Covid 19 Special: June No.1 2020

Editorial – Vincent Fosdike

This June edition (the first of two), contains a delightful reminiscence by Tony Simpson of his early days in the demanding area of Marine Civil engineering. He wishes us all well and would love to attend in person.

The second item is the first half of a trip by your editor, I wonder if any of you have experienced similar stress. Part two will be in the next edition.

Please email any Newsletter items or requests etc. to vincent@fosdike.com


Any Old Iron? by Tony Simpson

One dark and stormy night in February 1954 our Bromborough Dock workshops received a radio call from one of the large dredgers working on the main Mersey Channel. Fortunately the problem did not prevent the ship returning under its own power and it was alongside within an hour. This was a relief, since having to go out to a ship and effect repairs could be a nightmare.

Clearly something had jammed the pump because the shear pins had failed, the pump diesel had tripped out and the system had “failed safe”. As far as the repair gang were concerned, this being an overnight job was fine, since it paid double time. This particular bunch of rascals were a remarkable group. All were pretty fearsome until you got to know them and developed mutual respect, there being no doubt that their particular trades of welding, burning, steelwork, fitting, electrical, hydraulics, shipwright and general odd job man they were first class. They were first class. They had to be, because in the dredging business time was really big money.

To give you some idea of the installation, the main suction pump had a diameter of 48 inches and went down to a depth of 50 feet. The dredge pump was of involute design with a four bladed impeller, driven by a 4000 horsepower geared diesel. The installation was quite capable of lifting material up to individual rocks of several hundredweight and required consummate skill in navigating and operating.

The repair gang boarded the ship as soon as she berthed, and quickly isolated the pump, it being below the waterline. Water then had to be drained from the pump before it could be opened up. This process was laborious and heavy work, there being several dozen one-inch stud nuts to remove. The spanners used were several feet long and needed two men to operate them. Once the nuts were removed the casing was carefully lifted off using the engine room overhead crane.

The sight which met our eyes guaranteed a full night’s hard work. Why? Because of a tangled mass which was once an old iron bedstead!

I often wondered about the life of that old bedstead; where was it made, which retailer sold it, whose proud possession was it, what children were conceived in it, and how the blazes did it end up at the bottom of the river Mersey in the main shipping channel?


Mind the Doors part 1 by Vincent Fosdike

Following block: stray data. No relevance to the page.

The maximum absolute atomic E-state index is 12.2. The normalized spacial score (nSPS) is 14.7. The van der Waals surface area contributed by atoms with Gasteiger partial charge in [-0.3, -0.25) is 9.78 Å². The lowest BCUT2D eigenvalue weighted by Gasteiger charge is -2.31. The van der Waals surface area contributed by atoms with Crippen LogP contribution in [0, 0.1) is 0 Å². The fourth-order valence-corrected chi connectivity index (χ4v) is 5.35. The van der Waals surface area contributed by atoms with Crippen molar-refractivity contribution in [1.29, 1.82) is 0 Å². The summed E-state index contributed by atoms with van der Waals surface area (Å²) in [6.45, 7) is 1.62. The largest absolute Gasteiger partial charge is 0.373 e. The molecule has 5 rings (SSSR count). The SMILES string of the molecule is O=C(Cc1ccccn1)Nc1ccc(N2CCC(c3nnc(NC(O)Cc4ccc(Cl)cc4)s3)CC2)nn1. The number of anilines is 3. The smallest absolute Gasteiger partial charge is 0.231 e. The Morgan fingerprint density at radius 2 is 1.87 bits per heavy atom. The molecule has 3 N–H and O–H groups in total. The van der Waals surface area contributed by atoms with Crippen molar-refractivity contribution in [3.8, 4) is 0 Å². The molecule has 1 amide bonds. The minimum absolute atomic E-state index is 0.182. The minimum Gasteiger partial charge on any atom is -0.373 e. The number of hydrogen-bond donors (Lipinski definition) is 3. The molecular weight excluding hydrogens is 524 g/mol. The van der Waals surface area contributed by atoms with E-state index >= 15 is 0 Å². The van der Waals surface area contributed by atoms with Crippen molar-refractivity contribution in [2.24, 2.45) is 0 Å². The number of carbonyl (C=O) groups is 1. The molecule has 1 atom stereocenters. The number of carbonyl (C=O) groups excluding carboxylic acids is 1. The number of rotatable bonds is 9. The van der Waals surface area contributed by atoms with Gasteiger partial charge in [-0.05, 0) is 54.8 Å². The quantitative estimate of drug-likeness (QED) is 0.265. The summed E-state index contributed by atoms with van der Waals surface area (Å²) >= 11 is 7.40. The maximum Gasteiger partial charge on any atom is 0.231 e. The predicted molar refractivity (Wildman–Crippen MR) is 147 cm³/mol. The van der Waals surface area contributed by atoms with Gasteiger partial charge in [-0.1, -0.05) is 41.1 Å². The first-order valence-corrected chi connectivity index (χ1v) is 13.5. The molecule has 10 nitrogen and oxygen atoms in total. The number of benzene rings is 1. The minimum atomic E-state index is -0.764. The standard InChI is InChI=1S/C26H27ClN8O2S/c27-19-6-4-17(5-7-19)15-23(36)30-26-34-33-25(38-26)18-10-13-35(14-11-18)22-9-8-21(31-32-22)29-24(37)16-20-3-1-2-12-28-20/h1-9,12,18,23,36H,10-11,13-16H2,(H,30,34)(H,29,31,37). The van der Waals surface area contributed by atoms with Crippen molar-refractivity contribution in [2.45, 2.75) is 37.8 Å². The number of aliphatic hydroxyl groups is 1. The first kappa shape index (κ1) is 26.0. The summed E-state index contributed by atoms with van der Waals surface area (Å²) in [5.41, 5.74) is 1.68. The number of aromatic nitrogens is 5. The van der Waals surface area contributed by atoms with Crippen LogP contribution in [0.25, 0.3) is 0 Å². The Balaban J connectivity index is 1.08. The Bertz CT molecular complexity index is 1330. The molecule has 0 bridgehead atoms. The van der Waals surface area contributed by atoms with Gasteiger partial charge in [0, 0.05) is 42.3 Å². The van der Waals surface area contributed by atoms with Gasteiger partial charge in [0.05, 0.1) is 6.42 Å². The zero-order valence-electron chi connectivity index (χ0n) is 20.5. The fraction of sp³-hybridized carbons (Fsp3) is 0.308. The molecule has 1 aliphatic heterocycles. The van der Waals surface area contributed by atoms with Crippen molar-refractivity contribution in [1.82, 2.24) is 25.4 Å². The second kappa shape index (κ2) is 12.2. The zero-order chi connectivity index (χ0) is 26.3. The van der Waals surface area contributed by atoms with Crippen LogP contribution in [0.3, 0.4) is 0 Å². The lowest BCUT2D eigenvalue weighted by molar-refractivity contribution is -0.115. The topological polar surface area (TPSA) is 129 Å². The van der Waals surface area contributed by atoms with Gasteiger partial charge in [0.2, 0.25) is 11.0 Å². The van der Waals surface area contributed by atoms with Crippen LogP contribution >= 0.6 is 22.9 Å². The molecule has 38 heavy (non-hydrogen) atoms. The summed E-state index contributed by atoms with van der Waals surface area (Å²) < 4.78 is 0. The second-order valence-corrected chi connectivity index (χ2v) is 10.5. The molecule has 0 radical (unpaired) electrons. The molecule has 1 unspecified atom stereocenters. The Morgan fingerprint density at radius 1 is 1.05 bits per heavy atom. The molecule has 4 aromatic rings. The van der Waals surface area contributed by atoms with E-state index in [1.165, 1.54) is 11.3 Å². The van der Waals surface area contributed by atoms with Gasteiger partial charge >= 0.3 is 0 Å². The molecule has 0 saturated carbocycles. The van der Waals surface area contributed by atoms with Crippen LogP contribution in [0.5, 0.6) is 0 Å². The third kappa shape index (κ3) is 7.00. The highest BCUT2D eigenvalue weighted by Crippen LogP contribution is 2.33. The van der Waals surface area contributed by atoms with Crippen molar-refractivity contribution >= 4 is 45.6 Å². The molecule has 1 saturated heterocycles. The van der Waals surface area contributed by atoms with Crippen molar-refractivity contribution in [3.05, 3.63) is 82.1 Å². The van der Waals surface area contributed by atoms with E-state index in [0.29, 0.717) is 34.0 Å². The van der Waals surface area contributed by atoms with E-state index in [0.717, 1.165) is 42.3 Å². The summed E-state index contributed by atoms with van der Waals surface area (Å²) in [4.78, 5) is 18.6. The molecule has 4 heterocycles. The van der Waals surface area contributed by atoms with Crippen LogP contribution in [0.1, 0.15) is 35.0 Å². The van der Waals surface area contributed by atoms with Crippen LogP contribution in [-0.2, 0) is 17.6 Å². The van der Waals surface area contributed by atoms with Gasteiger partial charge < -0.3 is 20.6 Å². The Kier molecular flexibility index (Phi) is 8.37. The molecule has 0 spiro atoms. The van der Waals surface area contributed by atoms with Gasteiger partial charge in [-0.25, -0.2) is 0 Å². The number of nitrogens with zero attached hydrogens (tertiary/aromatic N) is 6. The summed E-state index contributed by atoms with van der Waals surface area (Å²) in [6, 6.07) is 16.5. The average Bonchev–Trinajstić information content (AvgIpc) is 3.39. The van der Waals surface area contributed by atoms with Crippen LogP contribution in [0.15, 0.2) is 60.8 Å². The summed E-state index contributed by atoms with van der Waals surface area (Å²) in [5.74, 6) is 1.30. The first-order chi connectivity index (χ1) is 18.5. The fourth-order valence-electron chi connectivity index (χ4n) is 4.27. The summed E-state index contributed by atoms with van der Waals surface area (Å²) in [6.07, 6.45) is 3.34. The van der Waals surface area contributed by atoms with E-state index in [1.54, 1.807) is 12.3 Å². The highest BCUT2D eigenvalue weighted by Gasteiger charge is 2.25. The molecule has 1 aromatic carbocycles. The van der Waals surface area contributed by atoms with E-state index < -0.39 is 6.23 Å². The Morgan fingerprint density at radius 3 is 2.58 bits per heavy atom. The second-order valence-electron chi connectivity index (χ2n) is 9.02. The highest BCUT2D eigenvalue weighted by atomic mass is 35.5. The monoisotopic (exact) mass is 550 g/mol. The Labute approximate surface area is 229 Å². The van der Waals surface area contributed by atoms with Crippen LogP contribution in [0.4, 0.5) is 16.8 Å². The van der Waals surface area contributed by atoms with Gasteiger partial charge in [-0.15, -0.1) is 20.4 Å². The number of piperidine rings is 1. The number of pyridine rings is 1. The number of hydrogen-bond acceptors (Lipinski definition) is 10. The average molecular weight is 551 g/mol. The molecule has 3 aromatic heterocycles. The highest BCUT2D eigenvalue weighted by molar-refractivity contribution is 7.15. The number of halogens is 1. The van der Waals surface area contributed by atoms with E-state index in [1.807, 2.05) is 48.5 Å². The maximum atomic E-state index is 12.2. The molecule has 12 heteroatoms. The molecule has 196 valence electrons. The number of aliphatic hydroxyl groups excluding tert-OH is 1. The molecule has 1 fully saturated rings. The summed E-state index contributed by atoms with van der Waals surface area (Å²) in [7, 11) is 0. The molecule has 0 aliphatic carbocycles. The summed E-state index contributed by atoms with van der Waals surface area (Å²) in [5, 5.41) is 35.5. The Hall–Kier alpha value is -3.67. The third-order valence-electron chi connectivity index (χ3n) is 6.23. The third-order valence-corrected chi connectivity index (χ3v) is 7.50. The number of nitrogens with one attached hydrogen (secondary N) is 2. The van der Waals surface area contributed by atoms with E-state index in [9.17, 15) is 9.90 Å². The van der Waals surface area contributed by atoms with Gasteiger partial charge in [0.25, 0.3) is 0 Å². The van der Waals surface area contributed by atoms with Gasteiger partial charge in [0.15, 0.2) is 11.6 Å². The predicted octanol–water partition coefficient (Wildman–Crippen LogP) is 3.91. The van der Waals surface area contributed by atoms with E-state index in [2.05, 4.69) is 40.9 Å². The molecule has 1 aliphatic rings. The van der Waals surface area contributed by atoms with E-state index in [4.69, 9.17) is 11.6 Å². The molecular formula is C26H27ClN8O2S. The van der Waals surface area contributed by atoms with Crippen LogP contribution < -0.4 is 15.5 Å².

It was all booked and quite straightforward. Hakima and I would take the train to Victoria where we would meet our son, and thence by tube to Heathrow. So, you will have guessed that a flight was in prospect. When we think of flights the level of travel stress goes way above just the normal mild apprehension that accompanies rail travel in the U.K. Now it is not just the probability that the train will be late/cancelled, or we shall have to stand all the way. There will always be another train eventually all we have to do is while away the time waiting, and weshould get there in due course. It’s not quite the same with a flight. Even the bureaucracy is that little bit more demanding. Generally, the passport is the distinguishing feature of air transport and somehow boarding passes add a little more concern coupled with making sure our travel insurance is as it needs to be. Lots of us combine both methods of travel so their respective weaknesses have to be factored in, not to mention weather problems and human error.

In starting our little trip to Germany to meet our future in-laws for the first time we thoroughly reviewed these “risk factors” and took the early train to Victoria. So far so good. All was well until fate took a hand as we transited the automatic barrier at the said station. It was early afternoon and our flight was due to board at about 4.30. We had plenty of time for the tube to Heathrow. But fate intervened when I was pushed out of line before the barrier and Hakima disappeared into the solid crowd on the other side. I stopped and waited for her to realise I was not behind her. She had the passports, tickets and the only mobile we had with us!

Eventually I concluded that she must have gone in search of me somewhere else and was not coming back to the barrier again! Time was ticking by more quickly and scan though I might there was no sign of her, the crowd seemed ever denser. I asked for a call to be put out over the Tannoy. “No problem we get a lot of these” said the station attendant, “people get caught out on the wrong side of train doors as they close, forced to watch their partner disappearing into the tunnel etc.” But there was a problem! The Tannoy was not working (I’ll bet you didn’t think this little railway failing would ever be relevant to you or any one you knew). Some more time had been lost and a decision had to be made! Strangely the staff in the control room at Victoria said mostly people in this situation do as follows:- Take the tube to Green Park which is the interchange point for the line to Heathrow and put out another announcement (Tannoy permitting). This is apparently often successful because couples hope to re-unite there or at the airport.

to be continued . . .

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